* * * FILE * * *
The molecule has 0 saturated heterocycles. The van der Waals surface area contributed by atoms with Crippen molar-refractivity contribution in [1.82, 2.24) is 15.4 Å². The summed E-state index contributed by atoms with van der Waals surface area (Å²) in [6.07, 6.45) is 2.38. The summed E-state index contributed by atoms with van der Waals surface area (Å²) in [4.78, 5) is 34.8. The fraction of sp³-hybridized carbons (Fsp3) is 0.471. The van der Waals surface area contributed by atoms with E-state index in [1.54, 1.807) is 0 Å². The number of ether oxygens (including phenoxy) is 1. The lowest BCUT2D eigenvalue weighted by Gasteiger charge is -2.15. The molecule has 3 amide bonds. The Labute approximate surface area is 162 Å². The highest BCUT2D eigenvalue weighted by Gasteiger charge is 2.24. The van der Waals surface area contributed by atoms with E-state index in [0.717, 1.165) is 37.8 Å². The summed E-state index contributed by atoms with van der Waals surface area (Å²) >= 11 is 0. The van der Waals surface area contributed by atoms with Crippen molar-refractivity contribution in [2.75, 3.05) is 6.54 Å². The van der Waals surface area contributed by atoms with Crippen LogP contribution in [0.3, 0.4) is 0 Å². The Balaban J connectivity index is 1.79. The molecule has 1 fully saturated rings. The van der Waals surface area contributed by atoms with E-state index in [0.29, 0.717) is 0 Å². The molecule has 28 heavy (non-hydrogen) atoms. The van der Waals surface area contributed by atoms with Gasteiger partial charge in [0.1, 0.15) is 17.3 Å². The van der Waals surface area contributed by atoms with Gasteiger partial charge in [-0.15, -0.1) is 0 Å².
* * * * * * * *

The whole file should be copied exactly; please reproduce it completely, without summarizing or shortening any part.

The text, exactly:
The molecule has 0 saturated heterocycles. The van der Waals surface area contributed by atoms with Crippen molar-refractivity contribution in [1.82, 2.24) is 15.4 Å². The summed E-state index contributed by atoms with van der Waals surface area (Å²) in [6.07, 6.45) is 2.38. The summed E-state index contributed by atoms with van der Waals surface area (Å²) in [4.78, 5) is 34.8. The fraction of sp³-hybridized carbons (Fsp3) is 0.471. The van der Waals surface area contributed by atoms with E-state index in [1.54, 1.807) is 0 Å². The number of ether oxygens (including phenoxy) is 1. The lowest BCUT2D eigenvalue weighted by Gasteiger charge is -2.15. The molecule has 3 amide bonds. The Labute approximate surface area is 162 Å². The highest BCUT2D eigenvalue weighted by Gasteiger charge is 2.24. The van der Waals surface area contributed by atoms with E-state index in [0.717, 1.165) is 37.8 Å². The summed E-state index contributed by atoms with van der Waals surface area (Å²) >= 11 is 0. The van der Waals surface area contributed by atoms with Crippen molar-refractivity contribution in [2.75, 3.05) is 6.54 Å². The van der Waals surface area contributed by atoms with Crippen LogP contribution in [0.3, 0.4) is 0 Å². The Balaban J connectivity index is 1.79. The molecule has 1 fully saturated rings. The van der Waals surface area contributed by atoms with E-state index in [0.29, 0.717) is 0 Å². The molecule has 28 heavy (non-hydrogen) atoms. The van der Waals surface area contributed by atoms with Gasteiger partial charge in [0.1, 0.15) is 17.3 Å². The van der Waals surface area contributed by atoms with Gasteiger partial charge in [-0.15, -0.1) is 0 Å².